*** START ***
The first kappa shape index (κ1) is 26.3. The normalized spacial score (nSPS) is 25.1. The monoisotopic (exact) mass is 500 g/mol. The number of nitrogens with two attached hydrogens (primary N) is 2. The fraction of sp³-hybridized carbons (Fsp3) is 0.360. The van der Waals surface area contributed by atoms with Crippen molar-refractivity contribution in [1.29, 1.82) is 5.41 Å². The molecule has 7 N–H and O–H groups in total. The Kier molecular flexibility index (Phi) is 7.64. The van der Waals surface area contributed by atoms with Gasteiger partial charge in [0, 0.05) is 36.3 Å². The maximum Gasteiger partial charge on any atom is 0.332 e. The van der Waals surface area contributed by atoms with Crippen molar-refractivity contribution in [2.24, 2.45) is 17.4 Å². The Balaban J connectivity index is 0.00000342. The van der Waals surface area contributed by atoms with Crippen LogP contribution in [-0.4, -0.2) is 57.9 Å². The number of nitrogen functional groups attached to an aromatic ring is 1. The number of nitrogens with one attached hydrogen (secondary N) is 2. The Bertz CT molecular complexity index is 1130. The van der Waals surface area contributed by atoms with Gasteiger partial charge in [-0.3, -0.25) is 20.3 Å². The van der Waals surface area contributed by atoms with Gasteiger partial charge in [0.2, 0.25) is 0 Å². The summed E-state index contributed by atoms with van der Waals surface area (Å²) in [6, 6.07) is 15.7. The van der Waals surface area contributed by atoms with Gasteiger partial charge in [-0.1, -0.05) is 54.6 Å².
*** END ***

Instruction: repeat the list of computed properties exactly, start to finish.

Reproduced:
The first kappa shape index (κ1) is 26.3. The normalized spacial score (nSPS) is 25.1. The monoisotopic (exact) mass is 500 g/mol. The number of nitrogens with two attached hydrogens (primary N) is 2. The fraction of sp³-hybridized carbons (Fsp3) is 0.360. The van der Waals surface area contributed by atoms with Crippen molar-refractivity contribution in [1.29, 1.82) is 5.41 Å². The molecule has 7 N–H and O–H groups in total. The Kier molecular flexibility index (Phi) is 7.64. The van der Waals surface area contributed by atoms with Gasteiger partial charge in [0, 0.05) is 36.3 Å². The maximum Gasteiger partial charge on any atom is 0.332 e. The van der Waals surface area contributed by atoms with Crippen molar-refractivity contribution in [2.24, 2.45) is 17.4 Å². The Balaban J connectivity index is 0.00000342. The van der Waals surface area contributed by atoms with Crippen LogP contribution in [-0.4, -0.2) is 57.9 Å². The number of nitrogen functional groups attached to an aromatic ring is 1. The number of nitrogens with one attached hydrogen (secondary N) is 2. The Bertz CT molecular complexity index is 1130. The van der Waals surface area contributed by atoms with Gasteiger partial charge in [-0.3, -0.25) is 20.3 Å². The van der Waals surface area contributed by atoms with Gasteiger partial charge in [0.2, 0.25) is 0 Å². The summed E-state index contributed by atoms with van der Waals surface area (Å²) in [6, 6.07) is 15.7. The van der Waals surface area contributed by atoms with Gasteiger partial charge in [-0.1, -0.05) is 54.6 Å².